(Reuters) - A suspect was taken into custody early on Thursday after a seven-hour armed standoff at a Philadelphia home in which six police officers were wounded in a barrage of bullets.
The gunman had barricaded himself inside the home as police urged him to surrender. News media outlets reported he was armed with a semi-automatic rifle and several handguns.
Police moved in about five hours into the standoff, which began after the gunman opened fire on officers as they served a drugs warrant in the city’s Nicetown-Tioga neighborhood.
The suspect surrendered, hands held high in the air, local news broadcasts showed after midnight, and was taken into custody, police said.
SWAT teams were still securing the home after midnight, police spokesman Eric Gripp said. All six wounded officers had been released from the hospital.
A SWAT team rescued two police officers and three civilians who had been trapped in the house, police said.
The Philadelphia Inquirer, citing police sources, identified the suspected gunman as Maurice Hill, 36, a Philadelphia man with a history of gun, drugs and assault convictions.
U.S. President Donald Trump said the suspect had a long and very dangerous criminal record and that he should never have been allowed to be on the streets.
“Looked like he was having a good time after his capture, and after wounding so many police,” Trump wrote on Twitter. “Long sentence - must get much tougher on street crime!”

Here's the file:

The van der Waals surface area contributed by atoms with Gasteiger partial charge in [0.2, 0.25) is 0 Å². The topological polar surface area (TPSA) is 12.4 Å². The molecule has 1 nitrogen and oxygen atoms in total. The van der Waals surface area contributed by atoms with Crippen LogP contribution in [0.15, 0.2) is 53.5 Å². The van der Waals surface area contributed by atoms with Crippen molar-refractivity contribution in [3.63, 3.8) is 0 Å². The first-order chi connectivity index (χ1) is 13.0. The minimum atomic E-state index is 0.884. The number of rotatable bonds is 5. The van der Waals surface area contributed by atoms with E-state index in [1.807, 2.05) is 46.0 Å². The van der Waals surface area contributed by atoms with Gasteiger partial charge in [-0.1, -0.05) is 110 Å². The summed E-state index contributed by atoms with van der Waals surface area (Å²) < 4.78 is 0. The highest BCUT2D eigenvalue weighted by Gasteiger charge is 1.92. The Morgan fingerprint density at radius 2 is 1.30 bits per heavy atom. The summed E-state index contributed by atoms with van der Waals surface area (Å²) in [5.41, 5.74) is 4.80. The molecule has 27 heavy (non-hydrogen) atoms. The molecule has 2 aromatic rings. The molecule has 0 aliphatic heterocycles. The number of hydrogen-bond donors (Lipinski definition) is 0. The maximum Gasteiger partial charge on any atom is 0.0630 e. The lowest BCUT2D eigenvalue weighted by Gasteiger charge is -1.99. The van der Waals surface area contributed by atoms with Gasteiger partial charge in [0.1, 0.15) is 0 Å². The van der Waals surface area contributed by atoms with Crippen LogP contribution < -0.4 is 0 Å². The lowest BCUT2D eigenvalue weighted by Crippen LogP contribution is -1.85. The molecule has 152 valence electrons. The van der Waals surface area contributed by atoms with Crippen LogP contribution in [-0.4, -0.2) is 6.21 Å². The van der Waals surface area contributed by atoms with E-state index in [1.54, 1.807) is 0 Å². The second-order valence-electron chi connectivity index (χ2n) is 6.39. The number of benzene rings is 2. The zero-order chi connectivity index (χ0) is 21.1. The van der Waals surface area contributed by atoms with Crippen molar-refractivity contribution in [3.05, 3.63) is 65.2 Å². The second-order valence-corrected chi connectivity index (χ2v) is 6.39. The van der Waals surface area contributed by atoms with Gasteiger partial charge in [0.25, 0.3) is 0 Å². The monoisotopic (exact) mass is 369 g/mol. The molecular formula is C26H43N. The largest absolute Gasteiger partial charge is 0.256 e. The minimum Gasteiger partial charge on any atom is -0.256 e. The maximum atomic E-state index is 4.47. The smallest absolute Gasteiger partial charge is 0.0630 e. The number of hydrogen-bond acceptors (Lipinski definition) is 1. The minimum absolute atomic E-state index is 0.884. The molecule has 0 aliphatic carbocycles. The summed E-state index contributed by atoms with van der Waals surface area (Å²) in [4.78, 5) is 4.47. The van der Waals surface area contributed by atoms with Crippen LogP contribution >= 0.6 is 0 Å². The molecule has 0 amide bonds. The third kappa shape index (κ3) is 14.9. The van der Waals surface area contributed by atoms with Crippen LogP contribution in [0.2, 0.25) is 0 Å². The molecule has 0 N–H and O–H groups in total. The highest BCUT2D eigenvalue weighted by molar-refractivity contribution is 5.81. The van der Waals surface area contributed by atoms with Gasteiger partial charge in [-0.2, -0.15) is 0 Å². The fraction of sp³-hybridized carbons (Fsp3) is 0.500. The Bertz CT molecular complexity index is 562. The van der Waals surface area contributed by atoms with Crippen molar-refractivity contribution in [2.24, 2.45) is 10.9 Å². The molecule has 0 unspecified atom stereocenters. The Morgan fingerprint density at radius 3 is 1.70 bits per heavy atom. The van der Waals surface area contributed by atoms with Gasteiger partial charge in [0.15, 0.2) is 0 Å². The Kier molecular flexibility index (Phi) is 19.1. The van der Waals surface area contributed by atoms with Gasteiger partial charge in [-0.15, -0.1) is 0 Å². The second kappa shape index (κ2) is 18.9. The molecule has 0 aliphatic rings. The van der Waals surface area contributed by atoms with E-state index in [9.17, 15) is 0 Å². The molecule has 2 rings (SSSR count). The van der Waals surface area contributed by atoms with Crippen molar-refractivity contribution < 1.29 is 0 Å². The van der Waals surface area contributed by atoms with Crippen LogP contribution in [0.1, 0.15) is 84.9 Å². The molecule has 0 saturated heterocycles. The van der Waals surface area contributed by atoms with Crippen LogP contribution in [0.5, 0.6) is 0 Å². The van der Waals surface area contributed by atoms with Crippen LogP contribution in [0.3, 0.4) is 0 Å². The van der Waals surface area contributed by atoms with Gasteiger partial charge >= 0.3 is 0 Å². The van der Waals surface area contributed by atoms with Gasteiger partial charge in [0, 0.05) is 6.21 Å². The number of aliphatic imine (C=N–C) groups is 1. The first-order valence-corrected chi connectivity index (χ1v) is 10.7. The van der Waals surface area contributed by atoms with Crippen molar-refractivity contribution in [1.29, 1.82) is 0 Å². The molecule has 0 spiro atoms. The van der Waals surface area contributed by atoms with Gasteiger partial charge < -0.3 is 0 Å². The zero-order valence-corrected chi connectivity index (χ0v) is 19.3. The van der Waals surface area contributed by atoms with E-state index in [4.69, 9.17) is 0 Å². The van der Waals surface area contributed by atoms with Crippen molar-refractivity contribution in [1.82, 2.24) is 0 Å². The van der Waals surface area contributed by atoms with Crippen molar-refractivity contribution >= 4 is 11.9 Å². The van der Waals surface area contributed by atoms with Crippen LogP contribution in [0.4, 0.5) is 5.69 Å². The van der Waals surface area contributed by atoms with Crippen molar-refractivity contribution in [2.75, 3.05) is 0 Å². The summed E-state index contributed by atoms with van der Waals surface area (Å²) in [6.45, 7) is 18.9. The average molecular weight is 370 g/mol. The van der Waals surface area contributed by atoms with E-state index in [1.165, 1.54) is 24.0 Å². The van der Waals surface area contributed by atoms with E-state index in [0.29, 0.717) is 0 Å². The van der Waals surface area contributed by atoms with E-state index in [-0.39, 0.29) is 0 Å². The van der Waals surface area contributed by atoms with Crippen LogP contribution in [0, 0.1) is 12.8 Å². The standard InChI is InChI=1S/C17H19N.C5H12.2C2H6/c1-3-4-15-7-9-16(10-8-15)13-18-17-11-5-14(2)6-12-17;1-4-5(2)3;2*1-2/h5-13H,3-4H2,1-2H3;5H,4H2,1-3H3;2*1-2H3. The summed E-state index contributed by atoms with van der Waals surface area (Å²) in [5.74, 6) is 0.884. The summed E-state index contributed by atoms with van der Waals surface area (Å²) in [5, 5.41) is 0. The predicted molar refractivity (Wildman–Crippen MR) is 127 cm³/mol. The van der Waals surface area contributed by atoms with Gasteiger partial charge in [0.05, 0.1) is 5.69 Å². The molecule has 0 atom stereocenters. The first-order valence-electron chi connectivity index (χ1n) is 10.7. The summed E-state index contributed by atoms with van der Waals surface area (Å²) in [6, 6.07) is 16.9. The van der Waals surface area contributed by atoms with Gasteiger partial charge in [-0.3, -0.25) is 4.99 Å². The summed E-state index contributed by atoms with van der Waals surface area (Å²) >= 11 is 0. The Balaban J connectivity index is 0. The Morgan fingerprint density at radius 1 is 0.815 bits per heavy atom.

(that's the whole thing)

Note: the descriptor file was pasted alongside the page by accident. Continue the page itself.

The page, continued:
Attorney Shaka Mzee Johnson, who, court documents show, recently represented Hill, did not immediately respond to a request for comment.
But Johnson told a local CBS affiliate that Hill called him around 8:30 p.m. on Wednesday “in a panic”.
“I told him, ‘You gotta surrender man’,” Johnson told the TV station.
The Inquirer also reported that police allowed Johnson to talk to Hill at the scene with a megaphone and telephone. He also approached the front door.
The incident followed deadly mass shootings in California, Texas and Ohio, in which gunmen used semi-automatic rifles.
Philadelphia Mayor Jim Kenney said he was angry the gunman was able to amass such firepower.
“We’ve got to get these weapons out of people’s hands,” Kenney said after visiting wounded officers in the hospital.
Reporting by Andrew Hay, additional reporting by Alex Dobuzinskis and Rich McKay; Editing by Alison Williams and Jonathan Oatis